The foregoing provisions clearly indicate that the various steps for getting a plan on the ballot are to be taken expeditiously. A cumbersome, slow moving procedure would enable those opposed to a plan, through dilatory tactics of one sort or another, to postpone its submission to the voters until its adoption might be either unlikely or difficult. In any event it would afford opportunity for undue delay in bringing a plan before the voters -- a result that we cannot believe was intended. Since the right of appeal to the applicable board under Section 9 is given to "any registered voter of the city," there might be numerous appeals, and if hearings had to be conducted it would often be impossible for the
board, even if the appeals were heard together, to conclude them and render a decision within the thirty days prescribed by the statute. In short, to construe Section 9 as requiring a hearing would result in rendering the statute unworkable in many cases. See Morrissey v. State Ballot Law Commission, 312 Mass. 121 , 135.
The provisions of Section 12 of c. 53 do not aid the petitioners. Section 12 defines the "applicable board" mentioned in Section 9 but it does not require the granting of a hearing in appeals under that section. True, Section 12 provides that "Boards in cities and towns may, at hearings on such objections and questions, summon witnesses, administer oaths and require the production of books and papers." But "such objections and questions" have reference to the preceding paragraph in the section which reads, "Objections to nominations for state offices, and all other questions relating thereto, shall be considered by the state ballot law commission; to nominations for city offices . . . by the board of registrars and the city solicitor; and to nominations for town offices, by the board of registrars." Manifestly Section 12 has to do with objections to nominations for State, city and town offices, and does not purport to define the procedure for an appeal under Section 9.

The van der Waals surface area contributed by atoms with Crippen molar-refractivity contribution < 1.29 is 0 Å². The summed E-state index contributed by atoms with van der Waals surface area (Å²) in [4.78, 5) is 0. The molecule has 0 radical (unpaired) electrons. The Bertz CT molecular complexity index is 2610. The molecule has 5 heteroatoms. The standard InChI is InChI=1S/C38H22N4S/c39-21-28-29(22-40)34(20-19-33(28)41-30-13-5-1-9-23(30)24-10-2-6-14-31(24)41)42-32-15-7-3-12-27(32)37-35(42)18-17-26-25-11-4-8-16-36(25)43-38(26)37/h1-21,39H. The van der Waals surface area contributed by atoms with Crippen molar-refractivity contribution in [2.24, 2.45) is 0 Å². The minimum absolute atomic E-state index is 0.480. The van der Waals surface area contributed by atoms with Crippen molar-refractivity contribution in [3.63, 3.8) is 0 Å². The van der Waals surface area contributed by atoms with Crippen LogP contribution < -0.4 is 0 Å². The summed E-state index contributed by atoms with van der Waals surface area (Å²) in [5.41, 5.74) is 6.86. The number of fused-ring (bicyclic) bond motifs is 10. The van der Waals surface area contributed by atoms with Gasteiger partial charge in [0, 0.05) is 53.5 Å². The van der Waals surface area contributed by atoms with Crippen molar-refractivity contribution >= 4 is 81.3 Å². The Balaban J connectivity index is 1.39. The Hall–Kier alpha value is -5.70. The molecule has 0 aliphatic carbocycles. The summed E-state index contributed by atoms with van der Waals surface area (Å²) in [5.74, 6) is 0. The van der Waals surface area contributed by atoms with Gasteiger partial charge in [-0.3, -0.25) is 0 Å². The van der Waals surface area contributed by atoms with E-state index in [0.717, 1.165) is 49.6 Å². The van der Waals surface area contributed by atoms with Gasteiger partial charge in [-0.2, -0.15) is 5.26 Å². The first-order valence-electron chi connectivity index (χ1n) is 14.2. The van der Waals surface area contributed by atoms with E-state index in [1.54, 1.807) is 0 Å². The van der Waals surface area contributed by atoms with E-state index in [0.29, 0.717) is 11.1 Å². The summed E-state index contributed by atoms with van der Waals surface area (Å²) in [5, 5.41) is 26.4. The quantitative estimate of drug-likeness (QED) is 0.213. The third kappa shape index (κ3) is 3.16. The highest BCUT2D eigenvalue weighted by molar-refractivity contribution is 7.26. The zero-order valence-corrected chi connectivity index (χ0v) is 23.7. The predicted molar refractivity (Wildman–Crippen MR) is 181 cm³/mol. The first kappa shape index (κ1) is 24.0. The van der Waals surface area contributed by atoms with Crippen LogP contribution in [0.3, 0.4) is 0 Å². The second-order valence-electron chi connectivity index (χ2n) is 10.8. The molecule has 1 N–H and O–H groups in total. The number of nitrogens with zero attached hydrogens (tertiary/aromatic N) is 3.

We are mindful of the difference between a construction which does not call for a hearing and one that does. The advantages and desirability of having decisions made after notice and hearing are such that only compelling reasons would lead us to the conclusion here reached. Such reasons, we think, exist here. It does not follow from our interpretation of Section 9 that the applicable board appealed to is without the power to make their determination either in whole or in part through the medium of a hearing. See Morrissey v. State Ballot Law Commission, 312 Mass. 121 , 135. Such a course may often be advisable. We hold only that it is not required.
Order sustaining demurrer affirmed.